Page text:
Sunday, May 22, 2011

Camp

Mr. M and I went to a woodsy mountain retreat with 200 college kids this weekend. I had been looking forward to the weekend for months. However, this previous week was a bad one for me healthwise, and made me nervous even to the point of reconsidering going. I didn't want to get sick-have tremors-in front of the kids. I guess I wanted to hide my humanity. I went anyway, I felt fine and I had a blast. I remembered my friend who, even in her last year of life when she was in almost constant pain from cancer, did not hesitate to spend time with others, even surrounding herself with her beloved college kids, and she never put on an act or pretended that it didn't hurt. She embraced her humanity and her weakness, proving that God's power is truly evident in our weakness. I will be forever grateful to have known Jen and to have seen her live in complete and courageous trust in God. These are some of her words:

Friends have been telling me how brave I have been these last twenty months. True it is that the past has had daily afflictions-the symptons of that curse we have all been dealt...but the idea of a personal valiancy makes me pause and consider those symptoms. I have not felt brave. The wasting away of my earthly home, the destruction of my outer nature, the tent constructed of chest and arms and ivory skin and brown hair is progressively being dismantled. While I haven't lost heart, it more than occasionally seemed misplaced or hiding. The Apostle Paul reminds me of the objective inner reality that "I am of good courage" and not only that, but "I am always of good courage." (2 Corinthians 5:1-10) How does the impossibility of courage become not just possible but guaranteed?

God is Himself preparing me for a change of address. I am moving out of this dirty and deteriorating temporary shelter that is me into a heavenly and lasting home, never to be relocated. This new home designed by God "eternal in the heavens" will never need a remodel. A raw look in the mirror and the insufficiency causes a sigh of shame: scars of imperfection, a pale color caused by weakness, a chair beside me to relieve the burden of standing. I still haven't removed the old calendar taped to the mirror. July reflects that last chemotherapy appointment. I should probably take down that reminder of painful moments gone by, yet the human capacity to count-down to painful days not yet marked will still be there. Taking another glance at my reflection, I know that it will be difficult to say goodbye to the eyes staring back at me. I want to live. I really do want to have this scarred body for just awhile longer. As Paul says, "not that I would be unclothed" I want God to "further clothe" me so that what is mortal may be swallowed up by life.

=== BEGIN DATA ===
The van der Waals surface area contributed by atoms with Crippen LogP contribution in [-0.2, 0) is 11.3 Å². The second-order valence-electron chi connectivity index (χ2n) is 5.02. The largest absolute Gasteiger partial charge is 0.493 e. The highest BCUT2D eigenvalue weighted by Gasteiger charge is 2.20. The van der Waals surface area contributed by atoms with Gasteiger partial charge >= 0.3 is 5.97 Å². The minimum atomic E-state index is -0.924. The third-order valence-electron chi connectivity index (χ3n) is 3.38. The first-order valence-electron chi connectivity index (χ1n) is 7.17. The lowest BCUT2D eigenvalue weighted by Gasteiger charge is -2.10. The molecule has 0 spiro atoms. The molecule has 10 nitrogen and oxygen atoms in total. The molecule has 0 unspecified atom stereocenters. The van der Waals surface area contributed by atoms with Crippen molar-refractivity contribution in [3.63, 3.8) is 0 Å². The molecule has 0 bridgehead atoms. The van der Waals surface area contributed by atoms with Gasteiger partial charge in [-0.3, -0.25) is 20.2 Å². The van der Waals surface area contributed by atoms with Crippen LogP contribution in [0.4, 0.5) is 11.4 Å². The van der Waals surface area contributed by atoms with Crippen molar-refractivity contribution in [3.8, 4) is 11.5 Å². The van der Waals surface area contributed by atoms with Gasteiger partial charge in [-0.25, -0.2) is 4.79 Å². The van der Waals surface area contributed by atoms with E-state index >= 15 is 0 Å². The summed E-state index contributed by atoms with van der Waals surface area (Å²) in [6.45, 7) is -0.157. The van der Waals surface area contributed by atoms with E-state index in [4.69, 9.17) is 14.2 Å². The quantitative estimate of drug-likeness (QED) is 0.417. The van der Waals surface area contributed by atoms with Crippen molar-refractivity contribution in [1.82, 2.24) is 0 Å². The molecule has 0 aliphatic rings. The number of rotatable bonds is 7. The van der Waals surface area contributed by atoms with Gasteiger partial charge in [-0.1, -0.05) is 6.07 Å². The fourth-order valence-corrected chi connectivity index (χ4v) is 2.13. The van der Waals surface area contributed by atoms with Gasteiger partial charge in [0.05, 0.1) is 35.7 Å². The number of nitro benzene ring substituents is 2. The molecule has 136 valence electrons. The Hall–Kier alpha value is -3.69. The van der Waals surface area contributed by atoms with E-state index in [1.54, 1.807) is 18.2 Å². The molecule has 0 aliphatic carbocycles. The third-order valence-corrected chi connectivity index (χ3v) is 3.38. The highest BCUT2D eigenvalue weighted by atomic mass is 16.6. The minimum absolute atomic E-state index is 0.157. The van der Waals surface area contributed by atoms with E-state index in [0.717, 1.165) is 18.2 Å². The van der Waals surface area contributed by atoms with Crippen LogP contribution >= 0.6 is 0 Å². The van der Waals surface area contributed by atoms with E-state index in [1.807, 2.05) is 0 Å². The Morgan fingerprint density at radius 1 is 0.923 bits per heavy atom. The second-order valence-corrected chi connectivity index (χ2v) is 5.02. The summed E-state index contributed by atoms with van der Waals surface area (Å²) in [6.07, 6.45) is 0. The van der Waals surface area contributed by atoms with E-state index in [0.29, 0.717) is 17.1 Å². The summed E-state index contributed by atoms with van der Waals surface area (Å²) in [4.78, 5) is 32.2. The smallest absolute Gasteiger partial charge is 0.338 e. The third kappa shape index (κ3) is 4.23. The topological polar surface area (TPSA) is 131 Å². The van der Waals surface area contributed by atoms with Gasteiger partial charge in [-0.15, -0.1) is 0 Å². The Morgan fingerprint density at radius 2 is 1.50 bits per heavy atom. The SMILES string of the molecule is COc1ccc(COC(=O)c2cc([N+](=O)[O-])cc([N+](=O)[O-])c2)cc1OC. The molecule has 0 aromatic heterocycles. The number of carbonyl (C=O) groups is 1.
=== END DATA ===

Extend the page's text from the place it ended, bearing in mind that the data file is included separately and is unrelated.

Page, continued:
So what do I do? Regardless of how many Januarys I will have to purchase new calendars it is my aim to please the Lord and I think I am biblical in saying it is courage that pleases. I am learning that I can bring delight to the heart of God by believeing something that is really hard to believe...so hard to believe because nothing here can prove it to me and there is little discoverable evidence available to convince myself of it. Such belief is so crazy, I might venture to say it requires faith? I am to live believing the claim of Philippians 1:21 that "to live is Christ and to die is gain...to depart and be with Christ...that is far better!" To take hold of that and to trust such truth is what produces the courage that pleases God. My life here is Christ and when I die, then my real life is even more Christ. I suppose that is why Paul could say, "with full courage now as always Christ will be honored in my body, whether by life or by death."

I've been in many worship services with music that extols the better-ness of being with Jesus. I always sing with some hesitancy. Pleasant moments talking with mom and dad...silly moments of laughter with my twin sister...peaceful moments resting in my husband's arms...will it really be better? I can't know for sure. Well, I can know by faith, but not with a knowledge gained by sight.

When my husband and I moved to the desert, time necessitated that he secure a home for us without me first ever stepping inside. Being rather selective, it took a small degree of trust on my part to believe that he was moving me to a dwelling capable of safety and beauty. He did a pretty good job. The cupboards aren't ideal and the fixtures were a bit brassy but despite these features I am content with our home. Home is where he is. Our Lord knows our deepest hope and what will ignite great joy in our soul and newly glorified body. He is moving me into that house where every expectation will be far surpassed and the ugly features replaced with divine designs. I will be home. Home because that is where He is and by faith I know it will be far better.

5 comments:

When a Picture Just Isn't Enough said...

Wow. Just...wow. Thank you for posting this!

Amanda Thompson said...

Beautifully written, Jen. Thank you for being vulnerable and giving us a glimpse into what the Lord is teaching you. Thank YOU for teaching me, too.

The White Wave said...

Amanda, serving is really teaching ME things. It's such a privilege. Thanks for introducing us to the ministry. And thanks for reading my blog.

Laurie said...

I remember this. Jennifer was such a blessing. Thank you for posting this quote and the reminder to walk by faith and not by sight.

David Cho said...

Beautiful! Not much to add.